GABA-A receptor modulating steroids in acute and chronic stress; relevance for cognition and dementia?

S. K.S. Bengtsson, T. Bäckström, R. Brinton, R. W. Irwin, M. Johansson, J. Sjöstedt, M. D. Wang

Research output: Contribution to journalArticlepeer-review

13 Scopus citations


Cognitive dysfunction, dementia and Alzheimer's disease (AD) are increasing as the population worldwide ages. Therapeutics for these conditions is an unmet need. This review focuses on the role of the positive GABA-A receptor modulating steroid allopregnanolone (APα), it's role in underlying mechanisms for impaired cognition and of AD, and to determine options for therapy of AD. On one hand, APα given intermittently promotes neurogenesis, decreases AD-related pathology and improves cognition. On the other, continuous exposure of APα impairs cognition and deteriorates AD pathology. The disparity between these two outcomes led our groups to analyze the mechanisms underlying the difference. We conclude that the effects of APα depend on administration pattern and that chronic slightly increased APα exposure is harmful to cognitive function and worsens AD pathology whereas single administrations with longer intervals improve cognition and decrease AD pathology. These collaborative assessments provide insights for the therapeutic development of APα and APα antagonists for AD and provide a model for cross laboratory collaborations aimed at generating translatable data for human clinical trials.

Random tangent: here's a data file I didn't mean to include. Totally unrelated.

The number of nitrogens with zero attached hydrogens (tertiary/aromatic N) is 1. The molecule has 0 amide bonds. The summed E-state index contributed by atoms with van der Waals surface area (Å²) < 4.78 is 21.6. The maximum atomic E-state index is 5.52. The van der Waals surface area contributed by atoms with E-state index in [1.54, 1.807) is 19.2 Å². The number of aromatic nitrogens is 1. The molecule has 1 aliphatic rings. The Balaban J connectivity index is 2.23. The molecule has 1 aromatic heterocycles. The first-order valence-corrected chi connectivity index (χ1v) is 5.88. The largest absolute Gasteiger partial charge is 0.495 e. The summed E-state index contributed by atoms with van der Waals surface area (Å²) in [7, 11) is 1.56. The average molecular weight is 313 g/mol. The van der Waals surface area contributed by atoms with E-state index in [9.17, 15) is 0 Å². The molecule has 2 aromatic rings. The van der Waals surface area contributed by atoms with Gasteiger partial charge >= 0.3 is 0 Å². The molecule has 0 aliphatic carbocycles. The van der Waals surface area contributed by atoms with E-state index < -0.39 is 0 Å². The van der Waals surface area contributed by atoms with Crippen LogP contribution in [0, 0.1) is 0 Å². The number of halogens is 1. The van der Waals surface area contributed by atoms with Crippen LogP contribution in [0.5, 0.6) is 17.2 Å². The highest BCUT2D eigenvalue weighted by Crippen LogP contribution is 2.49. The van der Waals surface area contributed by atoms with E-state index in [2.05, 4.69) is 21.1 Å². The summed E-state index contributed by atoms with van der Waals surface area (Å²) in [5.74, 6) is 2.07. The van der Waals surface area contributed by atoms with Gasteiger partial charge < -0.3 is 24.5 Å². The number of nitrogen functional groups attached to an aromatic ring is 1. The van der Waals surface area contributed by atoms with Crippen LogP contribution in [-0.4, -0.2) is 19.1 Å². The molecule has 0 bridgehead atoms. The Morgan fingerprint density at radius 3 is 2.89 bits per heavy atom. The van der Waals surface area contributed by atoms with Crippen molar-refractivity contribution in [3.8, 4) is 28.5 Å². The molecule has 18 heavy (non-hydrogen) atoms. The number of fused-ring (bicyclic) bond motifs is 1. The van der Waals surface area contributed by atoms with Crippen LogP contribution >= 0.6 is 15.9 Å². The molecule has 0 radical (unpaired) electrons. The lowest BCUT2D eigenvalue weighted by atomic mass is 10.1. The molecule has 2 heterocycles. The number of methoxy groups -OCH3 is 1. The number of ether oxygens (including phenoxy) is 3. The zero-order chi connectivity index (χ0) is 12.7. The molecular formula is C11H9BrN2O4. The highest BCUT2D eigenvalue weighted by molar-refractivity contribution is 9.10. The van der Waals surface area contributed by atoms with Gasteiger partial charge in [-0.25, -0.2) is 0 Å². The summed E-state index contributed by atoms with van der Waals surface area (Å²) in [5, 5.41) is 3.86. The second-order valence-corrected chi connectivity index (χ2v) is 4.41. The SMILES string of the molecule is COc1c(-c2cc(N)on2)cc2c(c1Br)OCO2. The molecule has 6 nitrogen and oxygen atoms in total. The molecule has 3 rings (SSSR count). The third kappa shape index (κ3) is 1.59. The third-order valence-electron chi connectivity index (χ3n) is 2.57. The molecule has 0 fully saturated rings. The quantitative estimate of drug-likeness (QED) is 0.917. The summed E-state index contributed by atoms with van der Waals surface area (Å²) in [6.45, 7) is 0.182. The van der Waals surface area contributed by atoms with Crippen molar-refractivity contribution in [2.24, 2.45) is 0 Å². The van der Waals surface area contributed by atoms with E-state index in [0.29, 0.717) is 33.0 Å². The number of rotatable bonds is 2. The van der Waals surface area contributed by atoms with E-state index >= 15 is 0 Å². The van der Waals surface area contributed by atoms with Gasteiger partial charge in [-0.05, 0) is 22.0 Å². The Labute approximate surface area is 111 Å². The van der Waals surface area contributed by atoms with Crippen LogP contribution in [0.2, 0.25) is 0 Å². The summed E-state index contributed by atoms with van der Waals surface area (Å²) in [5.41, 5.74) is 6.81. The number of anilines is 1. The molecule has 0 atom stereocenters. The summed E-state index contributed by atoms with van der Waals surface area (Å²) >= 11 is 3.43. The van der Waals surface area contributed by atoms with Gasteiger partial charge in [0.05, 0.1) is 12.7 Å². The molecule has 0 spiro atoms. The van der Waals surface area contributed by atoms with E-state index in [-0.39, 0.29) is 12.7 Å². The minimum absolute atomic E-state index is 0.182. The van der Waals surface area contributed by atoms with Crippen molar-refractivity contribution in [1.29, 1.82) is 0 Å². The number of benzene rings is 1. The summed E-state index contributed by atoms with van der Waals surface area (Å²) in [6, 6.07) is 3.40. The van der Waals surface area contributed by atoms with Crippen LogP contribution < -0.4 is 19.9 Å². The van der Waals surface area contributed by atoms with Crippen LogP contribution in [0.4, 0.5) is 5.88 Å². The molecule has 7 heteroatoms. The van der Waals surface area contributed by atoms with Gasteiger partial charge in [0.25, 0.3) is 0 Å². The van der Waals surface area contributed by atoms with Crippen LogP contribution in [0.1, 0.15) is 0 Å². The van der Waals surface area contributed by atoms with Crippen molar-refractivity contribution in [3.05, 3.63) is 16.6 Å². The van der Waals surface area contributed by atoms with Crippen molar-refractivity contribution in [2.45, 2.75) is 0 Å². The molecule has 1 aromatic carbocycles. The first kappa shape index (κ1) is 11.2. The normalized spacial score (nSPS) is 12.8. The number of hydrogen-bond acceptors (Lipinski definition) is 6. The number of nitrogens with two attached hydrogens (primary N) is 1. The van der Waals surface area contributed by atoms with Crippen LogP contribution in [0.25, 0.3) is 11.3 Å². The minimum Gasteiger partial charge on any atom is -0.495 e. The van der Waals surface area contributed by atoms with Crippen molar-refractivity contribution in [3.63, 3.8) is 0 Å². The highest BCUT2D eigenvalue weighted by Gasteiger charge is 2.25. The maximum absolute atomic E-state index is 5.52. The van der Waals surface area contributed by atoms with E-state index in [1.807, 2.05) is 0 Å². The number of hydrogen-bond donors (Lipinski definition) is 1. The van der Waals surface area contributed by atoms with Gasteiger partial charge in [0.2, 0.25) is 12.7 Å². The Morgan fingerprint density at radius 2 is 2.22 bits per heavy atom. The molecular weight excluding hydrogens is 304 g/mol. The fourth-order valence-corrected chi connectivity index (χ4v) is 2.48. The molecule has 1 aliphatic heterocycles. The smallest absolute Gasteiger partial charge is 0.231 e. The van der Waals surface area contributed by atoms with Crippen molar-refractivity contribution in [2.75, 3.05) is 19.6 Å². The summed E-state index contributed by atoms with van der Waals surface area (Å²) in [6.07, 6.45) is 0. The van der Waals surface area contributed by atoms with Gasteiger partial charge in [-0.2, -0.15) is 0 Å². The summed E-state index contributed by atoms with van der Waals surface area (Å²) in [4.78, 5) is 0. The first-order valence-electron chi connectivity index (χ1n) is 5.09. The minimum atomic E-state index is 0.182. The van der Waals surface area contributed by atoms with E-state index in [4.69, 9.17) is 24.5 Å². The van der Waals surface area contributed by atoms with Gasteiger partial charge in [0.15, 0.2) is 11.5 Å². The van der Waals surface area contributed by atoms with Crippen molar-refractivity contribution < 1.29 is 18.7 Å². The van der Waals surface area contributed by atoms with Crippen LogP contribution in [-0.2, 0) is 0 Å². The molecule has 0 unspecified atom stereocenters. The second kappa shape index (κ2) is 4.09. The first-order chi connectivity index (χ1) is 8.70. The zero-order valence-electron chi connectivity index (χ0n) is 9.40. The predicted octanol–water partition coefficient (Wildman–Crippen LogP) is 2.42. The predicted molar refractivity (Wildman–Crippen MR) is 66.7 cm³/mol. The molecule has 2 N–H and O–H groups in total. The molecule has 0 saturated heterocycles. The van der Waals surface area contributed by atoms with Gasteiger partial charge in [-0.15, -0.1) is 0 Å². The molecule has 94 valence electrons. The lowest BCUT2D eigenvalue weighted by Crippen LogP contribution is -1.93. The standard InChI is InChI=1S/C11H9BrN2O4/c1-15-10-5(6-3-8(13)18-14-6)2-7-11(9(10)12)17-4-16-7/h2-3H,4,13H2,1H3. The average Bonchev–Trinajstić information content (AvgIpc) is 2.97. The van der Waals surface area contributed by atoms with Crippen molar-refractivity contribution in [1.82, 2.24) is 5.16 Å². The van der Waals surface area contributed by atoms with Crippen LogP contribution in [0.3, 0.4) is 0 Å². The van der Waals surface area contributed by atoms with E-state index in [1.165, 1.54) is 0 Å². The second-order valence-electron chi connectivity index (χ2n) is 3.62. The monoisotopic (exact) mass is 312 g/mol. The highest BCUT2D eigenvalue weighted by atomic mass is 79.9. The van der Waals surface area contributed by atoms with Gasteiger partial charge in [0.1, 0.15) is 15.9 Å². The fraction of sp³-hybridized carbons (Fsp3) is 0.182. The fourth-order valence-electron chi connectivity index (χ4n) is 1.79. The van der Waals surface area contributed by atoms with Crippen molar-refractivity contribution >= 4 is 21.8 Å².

Original languageEnglish (US)
Article number100206
JournalNeurobiology of Stress
StatePublished - May 2020


  • Allopregnanolone
  • Dementia
  • GABA-A receptor modulating steroid antagonists
  • GABA-A receptor modulating steroids
  • Learning
  • Memory

ASJC Scopus subject areas

  • Biochemistry
  • Physiology
  • Molecular Biology
  • Endocrinology
  • Endocrine and Autonomic Systems
  • Cellular and Molecular Neuroscience


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